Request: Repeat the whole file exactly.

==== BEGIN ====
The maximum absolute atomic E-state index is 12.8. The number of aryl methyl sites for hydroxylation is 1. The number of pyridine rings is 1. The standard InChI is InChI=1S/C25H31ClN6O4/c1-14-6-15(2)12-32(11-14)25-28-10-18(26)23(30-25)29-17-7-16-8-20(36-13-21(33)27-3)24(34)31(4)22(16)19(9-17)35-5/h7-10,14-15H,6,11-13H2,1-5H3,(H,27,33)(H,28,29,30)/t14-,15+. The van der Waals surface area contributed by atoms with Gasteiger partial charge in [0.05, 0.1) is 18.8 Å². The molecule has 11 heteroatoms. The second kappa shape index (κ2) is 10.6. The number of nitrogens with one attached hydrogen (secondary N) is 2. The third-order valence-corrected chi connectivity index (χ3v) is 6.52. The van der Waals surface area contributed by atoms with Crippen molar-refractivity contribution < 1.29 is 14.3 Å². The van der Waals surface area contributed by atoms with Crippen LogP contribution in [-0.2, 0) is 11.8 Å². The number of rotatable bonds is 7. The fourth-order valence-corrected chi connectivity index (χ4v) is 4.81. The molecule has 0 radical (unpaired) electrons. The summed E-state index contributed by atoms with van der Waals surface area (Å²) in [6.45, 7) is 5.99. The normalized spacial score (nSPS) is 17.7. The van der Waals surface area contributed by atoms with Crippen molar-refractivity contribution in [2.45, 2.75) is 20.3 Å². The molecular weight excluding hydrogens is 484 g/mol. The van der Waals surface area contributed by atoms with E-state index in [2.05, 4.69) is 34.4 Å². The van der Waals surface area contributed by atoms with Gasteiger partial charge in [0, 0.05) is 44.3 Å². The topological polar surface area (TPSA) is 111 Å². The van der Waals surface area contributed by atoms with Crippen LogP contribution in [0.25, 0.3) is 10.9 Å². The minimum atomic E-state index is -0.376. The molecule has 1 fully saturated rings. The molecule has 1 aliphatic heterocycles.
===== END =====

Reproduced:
The maximum absolute atomic E-state index is 12.8. The number of aryl methyl sites for hydroxylation is 1. The number of pyridine rings is 1. The standard InChI is InChI=1S/C25H31ClN6O4/c1-14-6-15(2)12-32(11-14)25-28-10-18(26)23(30-25)29-17-7-16-8-20(36-13-21(33)27-3)24(34)31(4)22(16)19(9-17)35-5/h7-10,14-15H,6,11-13H2,1-5H3,(H,27,33)(H,28,29,30)/t14-,15+. The van der Waals surface area contributed by atoms with Gasteiger partial charge in [0.05, 0.1) is 18.8 Å². The molecule has 11 heteroatoms. The second kappa shape index (κ2) is 10.6. The number of nitrogens with one attached hydrogen (secondary N) is 2. The third-order valence-corrected chi connectivity index (χ3v) is 6.52. The van der Waals surface area contributed by atoms with Crippen molar-refractivity contribution < 1.29 is 14.3 Å². The van der Waals surface area contributed by atoms with Crippen LogP contribution in [-0.2, 0) is 11.8 Å². The number of rotatable bonds is 7. The fourth-order valence-corrected chi connectivity index (χ4v) is 4.81. The molecule has 0 radical (unpaired) electrons. The summed E-state index contributed by atoms with van der Waals surface area (Å²) in [6.45, 7) is 5.99. The normalized spacial score (nSPS) is 17.7. The van der Waals surface area contributed by atoms with Crippen molar-refractivity contribution in [2.45, 2.75) is 20.3 Å². The molecular weight excluding hydrogens is 484 g/mol. The van der Waals surface area contributed by atoms with E-state index in [2.05, 4.69) is 34.4 Å². The van der Waals surface area contributed by atoms with Gasteiger partial charge in [0, 0.05) is 44.3 Å². The topological polar surface area (TPSA) is 111 Å². The van der Waals surface area contributed by atoms with Crippen LogP contribution in [0.25, 0.3) is 10.9 Å². The minimum atomic E-state index is -0.376. The molecule has 1 fully saturated rings. The molecule has 1 aliphatic heterocycles.